Now it gets interesting. Because now it is not just about technology anymore. For example, if you are a European company or European government agency, you might – for obvious reasons – want to choose an OCP Ready datacenter that is based in Europe. So a facility that preferably is physically located within the European Union and is also owned by a European company. That narrows down your options quite a bit.
Next, you might want to look at their support infrastructure. For example, is your OCP Ready datacenter of choice able to support you when it comes to IT operations? That means that this datacenter will be able to help you out with any IT related tasks. What does that mean? Well, for example, you will not have to send your own personnel to this facility to perform all kinds of operational tasks. Instead, you simply send the required equipment to the facility and have their personnel perform whatever tasks are required. In terms of costs and planning, this is a huge advantage because the new infrastructure will be up and running in no time instead of having to wait weeks or more before equipment and the right people are available.
Location, location, location
You might want to consider one more thing. Open source datacenters outperform their legacy competitors across the board. But when two or more OCP Ready datacenters compete with each other in terms of speed, availability, etc., we have to look at other criteria as well. Like location.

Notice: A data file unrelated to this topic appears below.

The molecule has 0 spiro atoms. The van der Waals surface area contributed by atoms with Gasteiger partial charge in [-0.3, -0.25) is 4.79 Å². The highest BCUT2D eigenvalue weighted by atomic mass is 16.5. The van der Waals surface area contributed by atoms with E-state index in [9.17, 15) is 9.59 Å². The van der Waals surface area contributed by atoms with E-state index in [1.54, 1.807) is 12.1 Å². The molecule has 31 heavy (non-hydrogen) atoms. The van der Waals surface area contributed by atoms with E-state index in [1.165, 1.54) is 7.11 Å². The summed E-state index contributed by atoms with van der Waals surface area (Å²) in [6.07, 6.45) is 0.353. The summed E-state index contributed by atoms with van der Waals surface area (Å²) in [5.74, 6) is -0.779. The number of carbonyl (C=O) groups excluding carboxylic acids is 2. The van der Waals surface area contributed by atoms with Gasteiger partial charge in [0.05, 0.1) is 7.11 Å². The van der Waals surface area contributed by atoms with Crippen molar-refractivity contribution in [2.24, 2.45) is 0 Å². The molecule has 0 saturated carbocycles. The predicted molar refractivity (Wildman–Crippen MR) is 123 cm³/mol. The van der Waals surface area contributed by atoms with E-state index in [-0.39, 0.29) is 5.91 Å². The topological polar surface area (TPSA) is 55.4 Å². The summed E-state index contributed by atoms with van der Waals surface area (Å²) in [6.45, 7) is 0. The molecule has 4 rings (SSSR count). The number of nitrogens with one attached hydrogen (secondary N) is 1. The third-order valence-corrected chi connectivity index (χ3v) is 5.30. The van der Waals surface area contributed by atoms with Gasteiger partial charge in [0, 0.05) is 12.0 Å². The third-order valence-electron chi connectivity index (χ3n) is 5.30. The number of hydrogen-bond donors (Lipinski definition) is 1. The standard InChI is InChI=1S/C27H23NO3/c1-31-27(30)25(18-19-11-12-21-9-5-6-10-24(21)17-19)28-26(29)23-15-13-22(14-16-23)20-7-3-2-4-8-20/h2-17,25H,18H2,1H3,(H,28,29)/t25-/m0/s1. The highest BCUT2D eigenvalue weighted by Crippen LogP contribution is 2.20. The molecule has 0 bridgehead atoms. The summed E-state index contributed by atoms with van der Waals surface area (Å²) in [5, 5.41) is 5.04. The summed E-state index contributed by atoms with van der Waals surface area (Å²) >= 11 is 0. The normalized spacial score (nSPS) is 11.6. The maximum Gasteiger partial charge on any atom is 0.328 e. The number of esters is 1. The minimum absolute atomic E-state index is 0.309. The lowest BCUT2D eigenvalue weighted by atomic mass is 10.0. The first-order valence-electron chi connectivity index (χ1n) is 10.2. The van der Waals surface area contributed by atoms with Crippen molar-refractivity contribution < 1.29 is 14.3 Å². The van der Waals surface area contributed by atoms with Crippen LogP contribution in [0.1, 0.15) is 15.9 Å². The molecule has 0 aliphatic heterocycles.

Here I think you should look at more than just location relative to a major Internet Exchange. Depending on the services you offer to your own customers, you might want to consider the location of your OCP Ready facility relative to other datacenters in your infrastructure as well. For example, you might have to support applications that require mirrored operations in 2 datacenters. So you are able to offer your customers 100% uptime. In that case, your OCP Ready facility needs to be geographically located very close to your other (legacy or not) datacenters. So often, your best option is to choose an OCP Ready datacenter that is based right in the middle of a major datacenter hub like Amsterdam or Frankfurt.